Several blocks away is Woody’s Crab House. This place used to be good but is no longer worth consideration in my book. The last time I ate here, with Dick Bregstein and Tony Luna, the soft-shelled crabs tasted like they were caught in the toilet and fried in motor oil. Tony ordered a seafood platter that was 10 percent fried fish and 90 percent hush puppies. And this was not a sudden thing. We’ve noticed a gradual decline in quality at this place over the past two years.
Both places can be seasonally mobbed.
About 15 miles west of Elk Neck State Park is the town of Havre de Grace, and home of the Tidewater Grille. This is a superb restaurant, with a commanding view of Chesapeake Bay, at the mouth of the Susquehanna River. Patrons have been known to arrive in boats, float planes, and helicopters. There are both outside and inside tables. The bartenders are competent and dedicated. The food is always good, though with a limited menu in the winter (as you would expect). During crab season, the bill of fare is a lot more expansive.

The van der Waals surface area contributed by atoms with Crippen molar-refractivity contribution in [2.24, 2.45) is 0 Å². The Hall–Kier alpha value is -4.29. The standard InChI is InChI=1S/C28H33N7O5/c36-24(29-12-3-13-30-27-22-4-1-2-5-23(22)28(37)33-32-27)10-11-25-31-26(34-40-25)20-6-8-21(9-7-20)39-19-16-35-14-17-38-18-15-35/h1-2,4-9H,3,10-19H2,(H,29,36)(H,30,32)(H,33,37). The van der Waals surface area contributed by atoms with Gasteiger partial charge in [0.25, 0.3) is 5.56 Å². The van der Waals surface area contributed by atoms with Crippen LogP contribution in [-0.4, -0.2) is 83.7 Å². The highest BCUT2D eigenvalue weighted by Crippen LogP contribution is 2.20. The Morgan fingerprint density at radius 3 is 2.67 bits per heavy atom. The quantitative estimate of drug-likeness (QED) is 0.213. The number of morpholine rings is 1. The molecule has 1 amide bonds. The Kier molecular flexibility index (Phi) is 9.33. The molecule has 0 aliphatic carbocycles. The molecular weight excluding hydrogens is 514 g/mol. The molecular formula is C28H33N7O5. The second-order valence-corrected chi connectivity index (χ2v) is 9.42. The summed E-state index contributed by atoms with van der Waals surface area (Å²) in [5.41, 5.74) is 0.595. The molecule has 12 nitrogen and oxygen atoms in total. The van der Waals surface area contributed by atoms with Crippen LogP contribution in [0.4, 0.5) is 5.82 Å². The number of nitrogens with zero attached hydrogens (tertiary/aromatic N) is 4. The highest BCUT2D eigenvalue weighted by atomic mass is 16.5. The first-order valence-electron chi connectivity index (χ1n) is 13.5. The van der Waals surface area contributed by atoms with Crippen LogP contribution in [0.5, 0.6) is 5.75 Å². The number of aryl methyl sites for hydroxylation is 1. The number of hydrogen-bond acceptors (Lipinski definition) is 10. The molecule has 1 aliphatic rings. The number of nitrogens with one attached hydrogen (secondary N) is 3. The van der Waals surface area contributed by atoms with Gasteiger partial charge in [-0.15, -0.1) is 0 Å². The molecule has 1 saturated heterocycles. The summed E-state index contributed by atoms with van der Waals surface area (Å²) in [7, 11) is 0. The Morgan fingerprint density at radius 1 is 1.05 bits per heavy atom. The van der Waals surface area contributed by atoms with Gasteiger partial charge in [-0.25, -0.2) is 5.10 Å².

Cooking and cleaning pots seems like a waste of time with these options available. A pot for making coffee or instant oatmeal may end up being my only concession to the kitchen. Then again, it would be just as easy to get something “to go” from the Nauti-Goose, and to eat it at leisure on the cabin’s little verandah.
Oddly enough, I’m planning on doing this ride alone -- at least the cabin part. There is something about being alone with your thoughts at night, in a strange place, that I find soothing.
©Copyright 2008 Jack Riepe
AKA The Lindbergh Baby (Mac-Pac)
AKA Vindak8r (Delphi)
AKA The Chamberlain -- PS (With A Shrug)
Nice, Jack. I'm looking at a leisurely ride out U.S. 6 when the weather gives us a break. I don't know how far, or for how long. But I remember U.S. 6 from when I was a kid and my parents made yearly trips to Aspen, CO, and much of it on U.S. 6 or U.S. 40, before Eisenhower (or whoever it was) decided we needed Autobahns.